|Book Details :|
- Electromagnetics and Optics.
- Optical Fiber Transmission.
- Optical Modulators and Modulation Schemes.
- Optical Receivers.
- Optical Amplifiers.
- Transmission System Design.
- Performance Analysis.
- Channel Multiplexing Techniques.
- Nonlinear Effects in Fibers.
- Digital Signal Processing.
The field of fiber-optic communications has advanced significantly over the last three decades. In the early days, most of the fiber’s usable bandwidth was significantly under-utilized as the transmission capacity was quite low and hence,
there was no need to apply techniques developed in non-optical communication systems to improve the spectral efficiency. However, with the recent revival of coherent detection, high spectral efficiency can be realized using advanced modulation formats.
This book grew out of our notes for undergraduate and graduate courses on fiber-optic communications.
Chapters 1 to 6 discuss, in depth, the physics and engineering applications of photonic and optoelectronic devices used in fiber-optic communication systems.
Chapters 7 to 11 focus on transmission system design, various propagation impairments, and how to mitigate them.
Chapters 1 to 7 are intended for undergraduate students at the senior level or for an introductory graduate course. The sections with asterisks may be omitted for undergraduate teaching or they may be covered qualitatively without the rigorous analysis provided.
Chapters 8 to 11 are intended for an advanced course on fiber-optic systems at the graduate level and also for researchers working in the field of fiber-optic communications.
Throughout the book, most of the important results are obtained by first principles rather than citing research articles.
Each chapter has many worked problems to help students understand and reinforce the concepts. Optical communication is an interdisciplinary field that combines photonic/optoelectronic devices and communication systems.
The study of photonic devices requires a background in electromagnetics. Therefore, Chapter 1 is devoted to a review of electromagnetics and optics.
The rigorous analysis of fiber modes in Chapter 2 would not be possible without understanding the Maxwell equations reviewed in Chapter 1.
Chapter 2 introduces students to optical fibers. The initial sections deal with the qualitative understanding of light propagation in fibers using ray optics theory, and in later sections an analysis of fiber modes using wave theory is carried out.
The fiber is modeled as a linear system with a transfer function, which enables students to interpret fiber chromatic dispersion and polarization mode dispersion as some kind of filter.
Two main components of an optical transmitter are the optical source, such as a laser, and the optical modulator, and these components are discussed in Chapters 3 and 4, respectively.
After introducing the basic concepts, such as spontaneous and stimulated emission, various types of semiconductor laser structures are covered in Chapter 3.
Chapter 4 deals with advanced modulation formats and different types of optical modulators that convert electrical data into optical data.
Chapter 5 deals with the reverse process – conversion of optical data into electrical data. The basic principles of photodetection are discussed.
This is followed by a detailed description of common types of photodetectors. Then, direct detection and coherent detection receivers are covered in detail.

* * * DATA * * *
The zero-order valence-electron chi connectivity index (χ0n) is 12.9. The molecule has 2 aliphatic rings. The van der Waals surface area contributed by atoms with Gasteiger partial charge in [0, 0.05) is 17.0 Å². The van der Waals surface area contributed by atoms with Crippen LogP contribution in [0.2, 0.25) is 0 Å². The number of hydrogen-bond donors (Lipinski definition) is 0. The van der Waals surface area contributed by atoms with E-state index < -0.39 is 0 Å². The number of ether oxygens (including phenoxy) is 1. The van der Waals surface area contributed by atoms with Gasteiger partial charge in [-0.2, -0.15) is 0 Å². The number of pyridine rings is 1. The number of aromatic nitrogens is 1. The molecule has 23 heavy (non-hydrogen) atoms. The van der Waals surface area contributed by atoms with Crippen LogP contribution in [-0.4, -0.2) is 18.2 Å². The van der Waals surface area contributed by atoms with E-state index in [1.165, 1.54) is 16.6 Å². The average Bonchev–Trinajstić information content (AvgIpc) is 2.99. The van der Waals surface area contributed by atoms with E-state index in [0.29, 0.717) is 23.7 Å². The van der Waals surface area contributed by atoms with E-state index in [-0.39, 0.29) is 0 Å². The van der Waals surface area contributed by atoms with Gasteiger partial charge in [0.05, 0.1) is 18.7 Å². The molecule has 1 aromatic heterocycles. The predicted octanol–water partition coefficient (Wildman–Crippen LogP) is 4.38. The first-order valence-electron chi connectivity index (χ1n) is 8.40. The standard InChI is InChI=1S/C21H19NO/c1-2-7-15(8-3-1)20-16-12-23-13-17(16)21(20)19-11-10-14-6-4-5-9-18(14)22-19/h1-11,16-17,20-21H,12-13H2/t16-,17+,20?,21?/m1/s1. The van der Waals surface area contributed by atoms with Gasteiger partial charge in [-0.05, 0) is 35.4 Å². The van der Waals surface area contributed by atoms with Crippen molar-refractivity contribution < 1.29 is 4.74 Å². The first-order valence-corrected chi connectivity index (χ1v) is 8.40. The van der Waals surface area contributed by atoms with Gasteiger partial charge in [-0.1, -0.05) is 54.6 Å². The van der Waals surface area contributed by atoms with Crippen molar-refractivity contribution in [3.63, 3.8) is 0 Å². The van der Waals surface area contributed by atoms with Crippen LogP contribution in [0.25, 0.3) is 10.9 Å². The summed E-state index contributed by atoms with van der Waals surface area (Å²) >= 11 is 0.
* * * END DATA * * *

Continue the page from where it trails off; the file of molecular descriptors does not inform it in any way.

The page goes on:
Chapter 6 is devoted to the study of optical amplifiers. The physical principles underlying the amplifying action and the system impact of amplifier noise are covered in Chapter 6.
In Chapters 7 and 8, the photonics and optoelectronics devices discussed so far are put together to form a fiber-optic transmission system.
Performance degradations due to fiber loss, fiber dispersion, optical amplifier noise, and receiver noise are discussed in detail in Chapter 7.
Scaling laws and engineering rules for fiber-optic transmission design are also provided. Performance analysis of various modulation formats with direct detection and coherent detection is carried out in Chapter 8.
To utilize the full bandwidth of the fiber channel, typically, channels are multiplexed in time, polarization and frequency domains, which is the topic covered in Chapter 9.
So far the fiber-optic system has been treated as a linear system, but in reality it is a nonlinear system due to nonlinear effects such as the Kerr effect and Raman effect.
The origin and impact of fiber nonlinear effects are covered in detail in Chapter 10. The last chapter is devoted to the study of digital signal processing (DSP) for fiber communication systems, which has drawn significant research interest recently.
Rapid advances in DSP have greatly simplified the coherent detection receiver architecture – phase and polarization alignment can be done in the electrical domain using DSP instead of using analog optical phase-locked loop and polarization controllers.
In addition, fiber chromatic dispersion, polarization mode dispersion and even fiber nonlinear effects to some extent can be compensated for using DSP. About a decade ago, these effects were considered detrimental.
Different types of algorithm to compensate for laser phase noise, chromatic dispersion, polarization mode dispersion and fiber nonlinear impairments are discussed in this chapter.
Supplementary material including PowerPoint slides and MATLAB coding can be found by following the related websites link from the book home page at http://eu.wiley.com/WileyCDA/WileyTitle/productCd -0470518677.html.
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